Just like humans, dogs and other pets deserve to live longer, and be healthier and stronger than ever. However, for a variety of reasons, they also experience chronic degenerative conditions, which include aging and joint problems. Fortunately, several innovations have improved pet food quality and veterinary health care, and one of them is the introduction of glucosamine and other joint health supplements in the market.
To have an in-depth understanding of what glucosamine is and how it can work for your dog, here’s everything you need to know about it.
Glucosamine: What Is It?
In its simplest terms, glucosamine refers to a natural compound that can be used for treating arthritis. It contains properties that can be good for your dog, such as the structural support for the joints and improved bone and tendon health. Being a chondroprotective agent, glucosamine is a mixture of glucose and glutamine.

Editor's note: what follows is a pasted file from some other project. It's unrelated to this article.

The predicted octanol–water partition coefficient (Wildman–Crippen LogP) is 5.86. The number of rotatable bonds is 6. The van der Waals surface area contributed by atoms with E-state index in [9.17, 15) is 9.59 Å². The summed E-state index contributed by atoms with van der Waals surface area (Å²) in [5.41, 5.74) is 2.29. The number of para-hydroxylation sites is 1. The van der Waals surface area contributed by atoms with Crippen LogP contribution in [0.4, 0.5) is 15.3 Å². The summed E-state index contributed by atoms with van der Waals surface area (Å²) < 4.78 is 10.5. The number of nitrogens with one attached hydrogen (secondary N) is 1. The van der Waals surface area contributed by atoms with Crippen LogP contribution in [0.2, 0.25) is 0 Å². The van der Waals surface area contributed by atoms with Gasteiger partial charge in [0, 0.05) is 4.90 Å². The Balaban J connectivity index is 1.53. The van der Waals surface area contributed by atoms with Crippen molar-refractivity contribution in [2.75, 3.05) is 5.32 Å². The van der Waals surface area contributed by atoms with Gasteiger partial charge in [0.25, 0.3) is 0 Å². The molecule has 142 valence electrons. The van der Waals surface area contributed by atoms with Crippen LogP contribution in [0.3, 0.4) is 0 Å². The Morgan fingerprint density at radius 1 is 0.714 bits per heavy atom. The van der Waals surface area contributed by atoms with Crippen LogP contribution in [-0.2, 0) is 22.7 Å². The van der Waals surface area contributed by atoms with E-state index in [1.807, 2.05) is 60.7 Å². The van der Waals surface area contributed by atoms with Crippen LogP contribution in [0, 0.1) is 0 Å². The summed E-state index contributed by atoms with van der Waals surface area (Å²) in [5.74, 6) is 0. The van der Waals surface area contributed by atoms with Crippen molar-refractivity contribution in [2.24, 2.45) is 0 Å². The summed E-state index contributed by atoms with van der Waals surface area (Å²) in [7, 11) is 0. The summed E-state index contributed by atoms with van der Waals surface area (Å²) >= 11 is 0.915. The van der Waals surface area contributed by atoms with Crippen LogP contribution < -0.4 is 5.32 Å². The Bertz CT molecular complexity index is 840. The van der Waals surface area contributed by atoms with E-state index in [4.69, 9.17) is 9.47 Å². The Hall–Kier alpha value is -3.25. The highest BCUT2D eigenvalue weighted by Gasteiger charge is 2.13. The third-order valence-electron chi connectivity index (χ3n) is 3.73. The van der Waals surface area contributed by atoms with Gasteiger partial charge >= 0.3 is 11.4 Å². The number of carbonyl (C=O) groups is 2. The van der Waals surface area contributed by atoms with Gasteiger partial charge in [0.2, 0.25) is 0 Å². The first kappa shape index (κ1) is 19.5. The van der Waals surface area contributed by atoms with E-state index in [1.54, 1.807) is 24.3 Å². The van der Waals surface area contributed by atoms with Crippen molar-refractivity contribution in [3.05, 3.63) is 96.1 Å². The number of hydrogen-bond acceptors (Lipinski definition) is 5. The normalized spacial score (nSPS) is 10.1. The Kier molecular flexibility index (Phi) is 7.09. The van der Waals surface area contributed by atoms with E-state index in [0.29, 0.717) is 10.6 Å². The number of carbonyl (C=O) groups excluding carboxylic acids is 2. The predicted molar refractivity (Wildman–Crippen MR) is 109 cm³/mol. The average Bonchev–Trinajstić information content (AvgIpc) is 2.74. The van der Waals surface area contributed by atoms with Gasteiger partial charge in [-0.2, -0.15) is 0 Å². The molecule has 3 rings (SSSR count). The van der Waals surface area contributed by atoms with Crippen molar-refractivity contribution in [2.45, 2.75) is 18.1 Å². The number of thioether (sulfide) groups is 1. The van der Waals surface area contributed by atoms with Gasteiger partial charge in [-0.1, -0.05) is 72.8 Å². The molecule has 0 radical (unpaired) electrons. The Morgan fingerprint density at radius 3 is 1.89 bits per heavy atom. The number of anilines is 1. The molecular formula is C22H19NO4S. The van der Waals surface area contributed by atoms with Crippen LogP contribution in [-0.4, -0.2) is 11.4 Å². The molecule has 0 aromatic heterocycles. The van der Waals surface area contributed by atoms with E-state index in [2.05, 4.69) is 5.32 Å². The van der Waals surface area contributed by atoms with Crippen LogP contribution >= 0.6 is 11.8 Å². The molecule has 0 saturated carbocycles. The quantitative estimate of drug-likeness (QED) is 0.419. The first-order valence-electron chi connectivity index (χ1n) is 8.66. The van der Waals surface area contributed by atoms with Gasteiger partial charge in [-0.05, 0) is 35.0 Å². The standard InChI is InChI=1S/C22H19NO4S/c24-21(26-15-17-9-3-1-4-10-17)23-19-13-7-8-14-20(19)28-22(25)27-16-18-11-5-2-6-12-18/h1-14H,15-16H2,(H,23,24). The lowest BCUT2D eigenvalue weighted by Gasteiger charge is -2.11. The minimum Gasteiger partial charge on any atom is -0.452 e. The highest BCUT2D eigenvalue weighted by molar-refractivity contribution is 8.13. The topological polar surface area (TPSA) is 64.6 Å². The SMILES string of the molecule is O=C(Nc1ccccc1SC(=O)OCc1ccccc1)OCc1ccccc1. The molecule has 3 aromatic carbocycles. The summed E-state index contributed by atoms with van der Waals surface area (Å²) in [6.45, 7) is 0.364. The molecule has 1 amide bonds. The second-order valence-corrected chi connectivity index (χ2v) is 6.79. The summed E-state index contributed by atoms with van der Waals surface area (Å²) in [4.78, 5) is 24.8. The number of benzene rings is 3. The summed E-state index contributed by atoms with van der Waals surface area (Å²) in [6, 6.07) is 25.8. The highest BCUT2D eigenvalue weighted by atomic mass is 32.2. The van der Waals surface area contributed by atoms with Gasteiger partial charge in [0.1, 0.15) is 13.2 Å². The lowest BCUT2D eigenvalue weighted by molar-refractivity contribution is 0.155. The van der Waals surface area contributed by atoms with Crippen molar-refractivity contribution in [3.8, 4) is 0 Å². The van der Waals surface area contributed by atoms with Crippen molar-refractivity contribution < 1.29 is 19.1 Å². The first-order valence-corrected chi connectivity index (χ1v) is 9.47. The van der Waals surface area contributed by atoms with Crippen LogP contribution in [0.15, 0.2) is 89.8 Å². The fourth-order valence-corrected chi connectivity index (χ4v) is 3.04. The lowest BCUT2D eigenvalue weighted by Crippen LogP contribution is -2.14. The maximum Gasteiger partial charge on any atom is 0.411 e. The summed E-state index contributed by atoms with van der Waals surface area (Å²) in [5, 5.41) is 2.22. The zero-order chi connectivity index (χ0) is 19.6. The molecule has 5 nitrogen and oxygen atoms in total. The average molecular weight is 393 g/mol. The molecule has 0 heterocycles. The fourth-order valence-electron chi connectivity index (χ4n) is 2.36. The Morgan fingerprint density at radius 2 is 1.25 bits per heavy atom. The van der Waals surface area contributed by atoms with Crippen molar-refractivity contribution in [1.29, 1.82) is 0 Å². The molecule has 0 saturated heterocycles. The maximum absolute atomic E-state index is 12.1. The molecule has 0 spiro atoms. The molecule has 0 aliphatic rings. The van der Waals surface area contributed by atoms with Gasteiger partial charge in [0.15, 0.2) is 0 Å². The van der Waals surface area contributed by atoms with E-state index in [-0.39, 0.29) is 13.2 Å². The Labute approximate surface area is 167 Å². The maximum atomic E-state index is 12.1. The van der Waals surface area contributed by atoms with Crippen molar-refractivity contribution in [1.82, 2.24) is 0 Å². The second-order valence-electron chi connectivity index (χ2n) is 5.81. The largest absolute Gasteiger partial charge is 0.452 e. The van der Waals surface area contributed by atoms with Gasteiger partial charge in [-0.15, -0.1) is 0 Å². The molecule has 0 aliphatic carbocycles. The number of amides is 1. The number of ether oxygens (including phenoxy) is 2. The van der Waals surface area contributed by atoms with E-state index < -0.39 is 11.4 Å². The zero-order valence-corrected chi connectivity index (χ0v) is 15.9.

While your dog’s body can generate its own glucosamine, it, however, produces less of this compound as your dog grows older. As a result, their joints start to stiffen up and lower their mobility functions. That’s the reason why many pet food manufacturers decide to incorporate glucosamine in their range of products to boost joint health.
Moreover, glucosamine supplements come in different forms. These may include:
- Glucosamine HydroChloride – This supplement is also known as glucosamine HCL, which is more concentrated than glucosamine sulfate. Although it can be produced from shellfish shells, it doesn’t have sulfate.